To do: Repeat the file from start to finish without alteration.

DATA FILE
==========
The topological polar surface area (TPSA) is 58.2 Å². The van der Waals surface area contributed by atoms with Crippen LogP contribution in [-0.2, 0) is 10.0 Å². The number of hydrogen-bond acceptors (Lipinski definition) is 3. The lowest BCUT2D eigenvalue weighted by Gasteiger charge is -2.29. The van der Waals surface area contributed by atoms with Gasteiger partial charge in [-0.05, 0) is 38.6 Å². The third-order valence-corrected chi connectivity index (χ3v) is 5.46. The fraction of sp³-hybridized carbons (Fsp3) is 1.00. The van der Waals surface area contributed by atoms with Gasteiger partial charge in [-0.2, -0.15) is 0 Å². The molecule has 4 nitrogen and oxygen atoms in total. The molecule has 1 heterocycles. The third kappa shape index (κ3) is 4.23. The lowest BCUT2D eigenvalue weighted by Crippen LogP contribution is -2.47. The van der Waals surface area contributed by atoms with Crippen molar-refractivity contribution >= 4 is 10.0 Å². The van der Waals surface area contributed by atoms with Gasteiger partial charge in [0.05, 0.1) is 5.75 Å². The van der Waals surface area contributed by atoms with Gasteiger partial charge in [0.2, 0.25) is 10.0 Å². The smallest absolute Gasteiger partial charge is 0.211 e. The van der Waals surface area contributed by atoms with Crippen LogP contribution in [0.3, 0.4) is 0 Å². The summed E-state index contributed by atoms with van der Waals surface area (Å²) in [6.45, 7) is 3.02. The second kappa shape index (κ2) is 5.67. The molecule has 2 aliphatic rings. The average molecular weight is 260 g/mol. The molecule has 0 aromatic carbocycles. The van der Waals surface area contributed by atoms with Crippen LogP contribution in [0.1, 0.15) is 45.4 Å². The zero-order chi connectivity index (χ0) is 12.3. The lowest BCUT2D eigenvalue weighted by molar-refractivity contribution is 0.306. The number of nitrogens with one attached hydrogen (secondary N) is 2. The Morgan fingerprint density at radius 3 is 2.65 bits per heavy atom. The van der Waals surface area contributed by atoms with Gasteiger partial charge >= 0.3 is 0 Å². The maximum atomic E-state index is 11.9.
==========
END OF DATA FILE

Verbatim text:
The topological polar surface area (TPSA) is 58.2 Å². The van der Waals surface area contributed by atoms with Crippen LogP contribution in [-0.2, 0) is 10.0 Å². The number of hydrogen-bond acceptors (Lipinski definition) is 3. The lowest BCUT2D eigenvalue weighted by Gasteiger charge is -2.29. The van der Waals surface area contributed by atoms with Gasteiger partial charge in [-0.05, 0) is 38.6 Å². The third-order valence-corrected chi connectivity index (χ3v) is 5.46. The fraction of sp³-hybridized carbons (Fsp3) is 1.00. The van der Waals surface area contributed by atoms with Gasteiger partial charge in [-0.2, -0.15) is 0 Å². The molecule has 4 nitrogen and oxygen atoms in total. The molecule has 1 heterocycles. The third kappa shape index (κ3) is 4.23. The lowest BCUT2D eigenvalue weighted by Crippen LogP contribution is -2.47. The van der Waals surface area contributed by atoms with Crippen molar-refractivity contribution >= 4 is 10.0 Å². The van der Waals surface area contributed by atoms with Gasteiger partial charge in [0.05, 0.1) is 5.75 Å². The van der Waals surface area contributed by atoms with Gasteiger partial charge in [0.2, 0.25) is 10.0 Å². The smallest absolute Gasteiger partial charge is 0.211 e. The van der Waals surface area contributed by atoms with Crippen LogP contribution in [0.3, 0.4) is 0 Å². The summed E-state index contributed by atoms with van der Waals surface area (Å²) in [6.45, 7) is 3.02. The second kappa shape index (κ2) is 5.67. The molecule has 2 aliphatic rings. The average molecular weight is 260 g/mol. The molecule has 0 aromatic carbocycles. The van der Waals surface area contributed by atoms with Crippen LogP contribution in [0.1, 0.15) is 45.4 Å². The zero-order chi connectivity index (χ0) is 12.3. The lowest BCUT2D eigenvalue weighted by molar-refractivity contribution is 0.306. The number of nitrogens with one attached hydrogen (secondary N) is 2. The Morgan fingerprint density at radius 3 is 2.65 bits per heavy atom. The van der Waals surface area contributed by atoms with Gasteiger partial charge >= 0.3 is 0 Å². The maximum atomic E-state index is 11.9.